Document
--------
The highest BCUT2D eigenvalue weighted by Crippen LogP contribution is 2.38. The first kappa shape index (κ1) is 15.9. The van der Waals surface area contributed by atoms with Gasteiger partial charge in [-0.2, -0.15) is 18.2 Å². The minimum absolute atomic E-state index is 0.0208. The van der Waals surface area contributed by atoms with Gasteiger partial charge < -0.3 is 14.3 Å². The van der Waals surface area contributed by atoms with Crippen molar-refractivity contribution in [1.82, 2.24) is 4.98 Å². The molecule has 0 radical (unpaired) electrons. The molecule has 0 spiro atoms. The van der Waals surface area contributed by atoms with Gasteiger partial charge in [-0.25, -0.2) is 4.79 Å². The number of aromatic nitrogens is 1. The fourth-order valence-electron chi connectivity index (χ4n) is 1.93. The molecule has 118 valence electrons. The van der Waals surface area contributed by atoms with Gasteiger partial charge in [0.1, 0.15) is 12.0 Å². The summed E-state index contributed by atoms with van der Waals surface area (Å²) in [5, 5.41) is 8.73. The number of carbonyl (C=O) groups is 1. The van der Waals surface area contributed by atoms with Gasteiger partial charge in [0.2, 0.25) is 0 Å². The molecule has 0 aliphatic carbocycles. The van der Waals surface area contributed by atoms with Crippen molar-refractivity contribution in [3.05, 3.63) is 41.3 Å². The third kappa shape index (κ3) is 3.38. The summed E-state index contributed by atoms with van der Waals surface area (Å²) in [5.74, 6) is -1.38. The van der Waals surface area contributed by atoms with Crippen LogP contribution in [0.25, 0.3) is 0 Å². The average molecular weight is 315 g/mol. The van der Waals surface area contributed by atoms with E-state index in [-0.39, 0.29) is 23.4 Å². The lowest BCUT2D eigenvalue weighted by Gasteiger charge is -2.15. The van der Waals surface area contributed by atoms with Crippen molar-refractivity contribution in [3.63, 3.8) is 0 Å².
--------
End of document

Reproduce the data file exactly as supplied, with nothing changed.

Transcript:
The highest BCUT2D eigenvalue weighted by Crippen LogP contribution is 2.38. The first kappa shape index (κ1) is 15.9. The van der Waals surface area contributed by atoms with Gasteiger partial charge in [-0.2, -0.15) is 18.2 Å². The minimum absolute atomic E-state index is 0.0208. The van der Waals surface area contributed by atoms with Gasteiger partial charge < -0.3 is 14.3 Å². The van der Waals surface area contributed by atoms with Crippen molar-refractivity contribution in [1.82, 2.24) is 4.98 Å². The molecule has 0 radical (unpaired) electrons. The molecule has 0 spiro atoms. The van der Waals surface area contributed by atoms with Gasteiger partial charge in [-0.25, -0.2) is 4.79 Å². The number of aromatic nitrogens is 1. The fourth-order valence-electron chi connectivity index (χ4n) is 1.93. The molecule has 118 valence electrons. The van der Waals surface area contributed by atoms with Gasteiger partial charge in [0.1, 0.15) is 12.0 Å². The summed E-state index contributed by atoms with van der Waals surface area (Å²) in [5, 5.41) is 8.73. The number of carbonyl (C=O) groups is 1. The van der Waals surface area contributed by atoms with Gasteiger partial charge in [0.2, 0.25) is 0 Å². The molecule has 0 aliphatic carbocycles. The van der Waals surface area contributed by atoms with Crippen molar-refractivity contribution in [3.05, 3.63) is 41.3 Å². The third kappa shape index (κ3) is 3.38. The summed E-state index contributed by atoms with van der Waals surface area (Å²) in [5.74, 6) is -1.38. The van der Waals surface area contributed by atoms with Crippen LogP contribution in [0.25, 0.3) is 0 Å². The average molecular weight is 315 g/mol. The van der Waals surface area contributed by atoms with E-state index in [-0.39, 0.29) is 23.4 Å². The lowest BCUT2D eigenvalue weighted by Gasteiger charge is -2.15. The van der Waals surface area contributed by atoms with Crippen molar-refractivity contribution in [3.63, 3.8) is 0 Å².